Re: [ietf-smtp] Should we update an RFC if people refuse to implement parts of it ?

Viktor Dukhovni <> Tue, 25 May 2021 19:32 UTC

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Date: Tue, 25 May 2021 15:32:52 -0400
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Subject: Re: [ietf-smtp] Should we update an RFC if people refuse to implement parts of it ?
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On Mon, May 24, 2021 at 07:05:53PM -0400, John R. Levine wrote:

> I've been doing some EAI tests.  RFC 6531 section 3.7.3 says that domain 
> names in trace headers SHOULD all be U-labels.  In practice, everyone uses 
> A-labels for reasons that are not absurd.  The FROM clause has the name 
> from the EHLO command which has to be sent as A-labels, and it's quite 
> plausible to have a message where the message itself is entirely ASCII, 
> sent to a UTF-8 address, which then could be forwarded to an ASCII address 
> except that it has those U-labels in the trace header which would have to 
> be downgraded.  I've talked to a couple of MTA maintainers who have told 
> me forget it, that's silly, not doing that.

Disclaimer: I'm one of the MTA maintainers who found the RFC advice in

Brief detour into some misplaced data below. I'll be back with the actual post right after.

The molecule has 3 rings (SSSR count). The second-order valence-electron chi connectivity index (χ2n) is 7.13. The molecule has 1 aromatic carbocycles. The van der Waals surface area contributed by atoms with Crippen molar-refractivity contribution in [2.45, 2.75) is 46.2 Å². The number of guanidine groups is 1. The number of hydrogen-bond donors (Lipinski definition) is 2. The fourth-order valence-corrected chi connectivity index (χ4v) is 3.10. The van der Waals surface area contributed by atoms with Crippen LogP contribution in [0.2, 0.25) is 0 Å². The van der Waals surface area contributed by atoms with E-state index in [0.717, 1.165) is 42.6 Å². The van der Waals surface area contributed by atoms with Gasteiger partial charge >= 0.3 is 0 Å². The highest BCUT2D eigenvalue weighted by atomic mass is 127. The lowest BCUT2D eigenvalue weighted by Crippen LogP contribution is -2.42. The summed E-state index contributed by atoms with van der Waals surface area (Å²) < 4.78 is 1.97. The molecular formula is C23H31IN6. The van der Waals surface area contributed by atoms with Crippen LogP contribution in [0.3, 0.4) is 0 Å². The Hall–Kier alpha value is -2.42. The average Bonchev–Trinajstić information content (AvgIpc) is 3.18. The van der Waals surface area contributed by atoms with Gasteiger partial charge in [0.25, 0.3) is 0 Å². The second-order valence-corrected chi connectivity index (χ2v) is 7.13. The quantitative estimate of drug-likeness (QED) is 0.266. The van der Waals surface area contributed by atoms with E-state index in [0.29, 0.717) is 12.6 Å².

question to be unworthy of implementation.

> In a situation like this, would it make sense in a future update to the 
> RFC to adjust the advice to the reality?

Without daring to generalise to broader questions of whether/when the
spec or the implementations have the final say, on the particulars of
this specific case I think it is easy to conclude that it best to amend
the specification.

    * The specification in question prescribes the format of some fields
      of trace headers that most users will not see.

    * The specifications causes the format used in the trace header to
      differ from the actual data exchanged on the wire.  These are the
      client-to-server EHLO name and the server-to-client greeting name,
      also repeated in the first line of the EHLO response.

      Because both are exchanged prior to negotiation of SMTPUTF8, they
      always in A-label form.

    * The trace headers should match data recorded in system logs and
      are mostly for the benefit of the postmaster.  There's more value
      in making them readable to any/all the postmasters along the
      delivery path, than to those versed in the native tongue of the
      message sender and ultimate recipients.

    * It is possible that the message headers are all ASCII, and the
      only presence of UTF8 is in the envelope, which may get rewritted
      or narrowed in transit.  By the time the message is delivered to
      some mailboxes, the only non-ASCII content that might remain could
      be the trace headers in question (if they follow the RFC).

      Given that not all IMAP clients, MUAs, ... support EAI, the
      conservative thing to do (a la Postel) is to not needlessly
      inject UTF8 content into the message headers.

Therefore, I find the specific RFC text to be misguided, and not
only inessential to interoperability/utility, but actually working
against both.  I am therefore inclined to ignore this part of the
RFC with prejudice.  If there's an opportunity to revise (remove)
the text, that'd be great.